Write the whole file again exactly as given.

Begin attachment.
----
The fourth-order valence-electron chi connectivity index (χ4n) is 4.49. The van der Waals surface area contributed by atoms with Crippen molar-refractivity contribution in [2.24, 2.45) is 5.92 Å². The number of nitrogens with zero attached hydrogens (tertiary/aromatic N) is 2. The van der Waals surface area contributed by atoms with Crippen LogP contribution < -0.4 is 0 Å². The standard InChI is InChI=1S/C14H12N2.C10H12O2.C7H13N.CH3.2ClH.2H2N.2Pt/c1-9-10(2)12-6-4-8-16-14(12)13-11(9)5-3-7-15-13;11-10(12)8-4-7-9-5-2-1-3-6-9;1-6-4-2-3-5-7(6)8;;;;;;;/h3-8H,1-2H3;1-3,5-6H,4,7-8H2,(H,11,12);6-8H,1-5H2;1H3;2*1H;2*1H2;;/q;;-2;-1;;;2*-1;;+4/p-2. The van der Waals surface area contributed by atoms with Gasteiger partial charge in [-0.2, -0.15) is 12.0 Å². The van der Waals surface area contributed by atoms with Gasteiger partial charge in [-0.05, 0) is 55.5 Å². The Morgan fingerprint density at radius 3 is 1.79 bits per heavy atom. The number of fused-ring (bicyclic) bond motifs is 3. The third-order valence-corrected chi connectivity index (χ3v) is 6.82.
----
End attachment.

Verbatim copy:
The fourth-order valence-electron chi connectivity index (χ4n) is 4.49. The van der Waals surface area contributed by atoms with Crippen molar-refractivity contribution in [2.24, 2.45) is 5.92 Å². The number of nitrogens with zero attached hydrogens (tertiary/aromatic N) is 2. The van der Waals surface area contributed by atoms with Crippen LogP contribution < -0.4 is 0 Å². The standard InChI is InChI=1S/C14H12N2.C10H12O2.C7H13N.CH3.2ClH.2H2N.2Pt/c1-9-10(2)12-6-4-8-16-14(12)13-11(9)5-3-7-15-13;11-10(12)8-4-7-9-5-2-1-3-6-9;1-6-4-2-3-5-7(6)8;;;;;;;/h3-8H,1-2H3;1-3,5-6H,4,7-8H2,(H,11,12);6-8H,1-5H2;1H3;2*1H;2*1H2;;/q;;-2;-1;;;2*-1;;+4/p-2. The van der Waals surface area contributed by atoms with Gasteiger partial charge in [-0.2, -0.15) is 12.0 Å². The van der Waals surface area contributed by atoms with Gasteiger partial charge in [-0.05, 0) is 55.5 Å². The Morgan fingerprint density at radius 3 is 1.79 bits per heavy atom. The number of fused-ring (bicyclic) bond motifs is 3. The third-order valence-corrected chi connectivity index (χ3v) is 6.82.